To talk theater is not to talk movie . Yet, the ideas represented in the joy of seeing a particular actor are similar. Spanish dramatist Lorca supposedly 'suffered'with the joy of duende, struggling to present the slices of life in his time and place with his own personal demons, but he was no actor. Actors ,and others, are born with a kind of crazy look in their eyes and an inner urge to present themselves to audiences for the thrill of it. Other type performances are not the same since the pretense of being someone else is not the main idea as in theater. I learned this topic to be stage presence; the drawing of audience attention even with no lines or specific contribution to a scene. This is not to say that out of context actions or sudden movements to get attention are the same. Out of theater, on the street, you might correlate duende with charisma, like Hitler possessed with a dark maniacal effect. Or elan , or joie de vivre, with an added sense as if the person has a dread disease, and/or contrarily, as one who has cheated death. With the attentions of animal magnetism one can always summon up the vampires intent on the dark side. On stage, a quality that all actors seem to seek is that which lures the audience eye, not necessarily mind, to himself without digressing from scene's aim. Quite the contrary, he wants to contribute appropriately if he's any good. Once I heard a story about WC Fields losing his audience to 'hamming', a pool shooting scene, wherein he cracked the offender on the noggin with his cue stick. The knocked noodle actor deserved it; that's not duende. All else aside, I wonder about Lorca's possible effect on your 1960's instructor. Do you suppose he really knew all about it, or was he blowing smoke of his own duende. Seems to me that actors really do not have duende on stage. It is the characters that they portray, and the actor's "gift" is the ability to maintain stage presence fending off stage fright and possible embarassment. Heavy or light makes no difference, it is the characters being fit to actors.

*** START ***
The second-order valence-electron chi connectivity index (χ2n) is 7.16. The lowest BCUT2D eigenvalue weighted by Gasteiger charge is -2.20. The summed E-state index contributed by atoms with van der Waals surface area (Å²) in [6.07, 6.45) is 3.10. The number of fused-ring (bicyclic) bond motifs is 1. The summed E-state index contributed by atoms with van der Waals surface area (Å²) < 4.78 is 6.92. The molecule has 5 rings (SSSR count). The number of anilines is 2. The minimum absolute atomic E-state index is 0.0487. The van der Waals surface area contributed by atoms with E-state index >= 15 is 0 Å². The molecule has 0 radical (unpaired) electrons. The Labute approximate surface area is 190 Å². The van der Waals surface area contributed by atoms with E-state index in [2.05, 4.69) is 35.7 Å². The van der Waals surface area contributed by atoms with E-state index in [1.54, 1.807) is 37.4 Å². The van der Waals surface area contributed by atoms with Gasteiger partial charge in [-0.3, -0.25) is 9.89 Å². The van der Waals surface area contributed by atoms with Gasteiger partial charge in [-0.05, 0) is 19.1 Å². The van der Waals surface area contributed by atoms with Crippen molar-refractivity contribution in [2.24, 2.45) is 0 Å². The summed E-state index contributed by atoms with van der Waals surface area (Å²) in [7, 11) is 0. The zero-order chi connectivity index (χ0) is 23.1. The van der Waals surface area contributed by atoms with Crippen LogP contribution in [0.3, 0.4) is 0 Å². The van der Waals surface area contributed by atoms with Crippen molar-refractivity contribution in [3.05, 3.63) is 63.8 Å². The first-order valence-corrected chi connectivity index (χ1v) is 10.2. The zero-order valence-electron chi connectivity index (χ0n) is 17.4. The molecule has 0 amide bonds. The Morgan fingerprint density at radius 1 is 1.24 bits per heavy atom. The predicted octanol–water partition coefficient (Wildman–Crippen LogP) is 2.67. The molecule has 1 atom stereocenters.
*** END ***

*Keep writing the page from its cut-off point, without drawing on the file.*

Finding Fair Hope said...